Stabilization is an ancient thing that goes by many names: relaxation, meditation, mindfulness are all pieces of it. Anything that helps one get grounded --- I have people concentrate on their five senses in the present time - smelling tea bags, feeling the ground beneath you, look at the shadows, feel the rain. These are all PIECES of stabilization.

Stabilization really happens when the parts of the self start pulling in the same direction, and some folks can just arrange that internally and some folks need help with it. Sometimes one can make a promise internally that one will, for example, save up for therapy for a specific period of time and then promise to follow through, if the self can help contain what needs to be contained.

No need to pick at scabs tho, memory work for dissociative folks is best done with help.

Those are my generall comments, and regrettably they aren't tailored to any given individual's situation, but best wishes to you on your personal pathway.
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  #8  
Unread July 29th, 2005, 09:43 PM
Margaret Lockwood Margaret Lockwood is offline
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Default Re: Ending EMDR before completion

This is regarding a client of mine; I am trained but am new to counselling using EMDR and I felt my concern was similar to this topic and so I thought I'd continue on this thread.
My client was and is not dissociative in the usual psychological sense. However, after one session of EMDR, she reported not just 3 hours of crying the next day, but also a fever lasting 4 days and a throat or tonsil infection which she said she was prone to when younger, but not the las 15 years or more. She wondered if these physical symptoms where the result of the session. During the actual EMDR, she reported several physical sensations, gave very little verbal commentary even though she is verbal and is a person who can readily identify feelings. When she phoned me several days after this difficult session and when the symptoms were still present but abating, I reminded her of her "safe place". For our second session. I began with returning to the safe place but she reported feeling shame around having a sanctuary and so I abandoned thoughts of returning to the EMDR; I loaned her an CD that has relaxation visualizations on it. I am not sure, but I am indeed wondering if my client was dissociating to her body, even as she was very present. I should note perhaps, that this client reports no physical abuse/violence to her self. I'm thinking, if she stabilizes, if we should go back to that initial pesenting issue and memory and try and get it completed (we were incomplete at a 2) but to perhaps not continue with EMDR after that on other issues? Any comments would be appreciated.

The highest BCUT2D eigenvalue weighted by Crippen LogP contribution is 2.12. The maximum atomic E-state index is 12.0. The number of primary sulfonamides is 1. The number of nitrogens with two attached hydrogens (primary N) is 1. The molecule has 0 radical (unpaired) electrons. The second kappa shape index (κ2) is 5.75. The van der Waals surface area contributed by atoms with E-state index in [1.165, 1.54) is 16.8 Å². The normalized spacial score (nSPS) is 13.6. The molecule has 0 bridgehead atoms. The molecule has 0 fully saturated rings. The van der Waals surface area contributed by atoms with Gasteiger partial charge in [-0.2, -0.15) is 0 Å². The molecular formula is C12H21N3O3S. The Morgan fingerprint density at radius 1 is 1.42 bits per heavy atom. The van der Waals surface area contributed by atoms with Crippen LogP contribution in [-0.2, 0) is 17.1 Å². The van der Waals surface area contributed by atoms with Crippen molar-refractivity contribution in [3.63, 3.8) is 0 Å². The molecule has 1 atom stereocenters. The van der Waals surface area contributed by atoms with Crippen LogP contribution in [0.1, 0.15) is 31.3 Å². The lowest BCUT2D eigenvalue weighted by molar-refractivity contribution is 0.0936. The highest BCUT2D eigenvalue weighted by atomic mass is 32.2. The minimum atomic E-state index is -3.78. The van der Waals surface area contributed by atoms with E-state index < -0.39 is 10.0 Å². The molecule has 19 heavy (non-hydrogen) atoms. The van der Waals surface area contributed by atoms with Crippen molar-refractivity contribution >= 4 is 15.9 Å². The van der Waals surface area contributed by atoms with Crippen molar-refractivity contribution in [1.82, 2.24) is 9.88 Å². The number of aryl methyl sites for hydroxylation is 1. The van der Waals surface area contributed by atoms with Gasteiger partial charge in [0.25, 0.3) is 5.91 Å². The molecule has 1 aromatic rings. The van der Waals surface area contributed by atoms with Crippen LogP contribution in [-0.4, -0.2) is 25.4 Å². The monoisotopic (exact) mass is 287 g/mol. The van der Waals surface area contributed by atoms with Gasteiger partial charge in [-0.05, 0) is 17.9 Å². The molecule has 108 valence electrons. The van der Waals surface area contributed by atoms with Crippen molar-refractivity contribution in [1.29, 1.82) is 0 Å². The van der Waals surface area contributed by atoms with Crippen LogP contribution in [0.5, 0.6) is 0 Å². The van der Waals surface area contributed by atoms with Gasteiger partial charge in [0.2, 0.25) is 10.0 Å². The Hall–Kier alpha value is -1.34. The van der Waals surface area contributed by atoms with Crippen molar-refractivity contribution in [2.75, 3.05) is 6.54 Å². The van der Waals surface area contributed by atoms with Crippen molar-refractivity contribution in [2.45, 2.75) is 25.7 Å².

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  #9  
Unread July 29th, 2005, 11:20 PM
Sandra Paulsen Sandra Paulsen is offline
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Default Re: Ending EMDR before completion

Very interesting case. There is such a thing as somatic dissociation, certainly, and a person doesn't have to be DID to have it. If a person had chronic childhood illness with body pain, that could be dissociated in childhood and then associated in EMDR. An incomplete EMDR can continue for days.

On the other hand, maybe she had a coincidental sore throat.

In EMDR we always check to see at the next session how the work measures on SUD and VOC. If its resolving well, the EMDR is working. I wouldn't think, if the sore throat was somatic dissociation that kept percolating slowly after the EMDR, that the intensity of response would continue at that level.

When any client has a bad patch, its wise to regroup, restabilize, synthesize gains and so forth before proceeding to EMDR. I wouldn't let an intense session deter me if the client is actually functioning better and healing as a result of the difficult patch. If a client is getting worse I'd definitely back off EMDR until such time as the client is resourced and regulated affectively. My hunch is the client will be able to relate to the childhood memory of the physical illness differently now, and that the intensity won't repeat itself.

That's just a hunch, I don't have sufficient data though. So do please post back and let us know the outcome. Thanks.
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  #10  
Unread August 15th, 2005, 11:28 PM
Margaret Lockwood Margaret Lockwood is offline
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Thumbs up Re: Ending EMDR before completion

Sandra,
Your hunch was right. Your ready comments were greatly appreciated.
We continued on with EMDR on the same issue/memory etc., even though the client was feelling badly enough to be still off work - almost 10 days. Another intense session followed. The good news is that my client reported by phone (two days afterwards) feeling much much better both physically and emotionally. The session was however, still incomplete: the SUDS became a 1 but the VOC did not move!! I looked for a blocking belief and I guess we need to work more with that. To be continued.
Margaret Lockwood .